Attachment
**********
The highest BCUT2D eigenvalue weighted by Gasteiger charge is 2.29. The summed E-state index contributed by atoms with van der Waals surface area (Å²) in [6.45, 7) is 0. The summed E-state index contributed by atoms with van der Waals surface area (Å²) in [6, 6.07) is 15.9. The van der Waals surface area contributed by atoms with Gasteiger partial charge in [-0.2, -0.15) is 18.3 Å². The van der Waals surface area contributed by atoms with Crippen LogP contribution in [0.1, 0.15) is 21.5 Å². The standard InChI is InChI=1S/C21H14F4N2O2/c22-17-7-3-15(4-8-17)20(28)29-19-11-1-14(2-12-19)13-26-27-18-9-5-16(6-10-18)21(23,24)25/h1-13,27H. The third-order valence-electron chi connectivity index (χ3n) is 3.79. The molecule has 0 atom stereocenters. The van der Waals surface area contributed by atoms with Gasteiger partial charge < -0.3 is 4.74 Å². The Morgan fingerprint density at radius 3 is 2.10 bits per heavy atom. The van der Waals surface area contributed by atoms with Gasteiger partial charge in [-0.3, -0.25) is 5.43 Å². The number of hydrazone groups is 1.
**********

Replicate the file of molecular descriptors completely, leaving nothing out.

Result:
The highest BCUT2D eigenvalue weighted by Gasteiger charge is 2.29. The summed E-state index contributed by atoms with van der Waals surface area (Å²) in [6.45, 7) is 0. The summed E-state index contributed by atoms with van der Waals surface area (Å²) in [6, 6.07) is 15.9. The van der Waals surface area contributed by atoms with Gasteiger partial charge in [-0.2, -0.15) is 18.3 Å². The van der Waals surface area contributed by atoms with Crippen LogP contribution in [0.1, 0.15) is 21.5 Å². The standard InChI is InChI=1S/C21H14F4N2O2/c22-17-7-3-15(4-8-17)20(28)29-19-11-1-14(2-12-19)13-26-27-18-9-5-16(6-10-18)21(23,24)25/h1-13,27H. The third-order valence-electron chi connectivity index (χ3n) is 3.79. The molecule has 0 atom stereocenters. The van der Waals surface area contributed by atoms with Gasteiger partial charge < -0.3 is 4.74 Å². The Morgan fingerprint density at radius 3 is 2.10 bits per heavy atom. The van der Waals surface area contributed by atoms with Gasteiger partial charge in [-0.3, -0.25) is 5.43 Å². The number of hydrazone groups is 1.